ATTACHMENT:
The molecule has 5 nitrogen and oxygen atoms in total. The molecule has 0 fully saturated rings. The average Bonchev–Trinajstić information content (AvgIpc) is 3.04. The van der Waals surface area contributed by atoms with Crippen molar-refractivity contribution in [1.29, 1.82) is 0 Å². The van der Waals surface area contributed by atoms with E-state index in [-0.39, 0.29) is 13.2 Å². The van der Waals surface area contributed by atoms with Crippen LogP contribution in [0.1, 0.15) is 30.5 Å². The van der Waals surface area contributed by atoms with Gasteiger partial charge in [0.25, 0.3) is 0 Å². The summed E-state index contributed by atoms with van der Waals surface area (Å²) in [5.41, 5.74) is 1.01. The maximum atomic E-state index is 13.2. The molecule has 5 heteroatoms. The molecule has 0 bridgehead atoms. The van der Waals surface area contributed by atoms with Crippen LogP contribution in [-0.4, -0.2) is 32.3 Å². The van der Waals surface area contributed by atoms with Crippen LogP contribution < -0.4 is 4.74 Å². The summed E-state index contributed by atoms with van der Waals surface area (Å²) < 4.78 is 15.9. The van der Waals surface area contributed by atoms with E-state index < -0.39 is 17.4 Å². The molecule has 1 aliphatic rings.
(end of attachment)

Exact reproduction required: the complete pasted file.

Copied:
The molecule has 5 nitrogen and oxygen atoms in total. The molecule has 0 fully saturated rings. The average Bonchev–Trinajstić information content (AvgIpc) is 3.04. The van der Waals surface area contributed by atoms with Crippen molar-refractivity contribution in [1.29, 1.82) is 0 Å². The van der Waals surface area contributed by atoms with E-state index in [-0.39, 0.29) is 13.2 Å². The van der Waals surface area contributed by atoms with Crippen LogP contribution in [0.1, 0.15) is 30.5 Å². The van der Waals surface area contributed by atoms with Gasteiger partial charge in [0.25, 0.3) is 0 Å². The summed E-state index contributed by atoms with van der Waals surface area (Å²) in [5.41, 5.74) is 1.01. The maximum atomic E-state index is 13.2. The molecule has 5 heteroatoms. The molecule has 0 bridgehead atoms. The van der Waals surface area contributed by atoms with Crippen LogP contribution in [-0.4, -0.2) is 32.3 Å². The van der Waals surface area contributed by atoms with Crippen LogP contribution < -0.4 is 4.74 Å². The summed E-state index contributed by atoms with van der Waals surface area (Å²) < 4.78 is 15.9. The van der Waals surface area contributed by atoms with E-state index < -0.39 is 17.4 Å². The molecule has 1 aliphatic rings.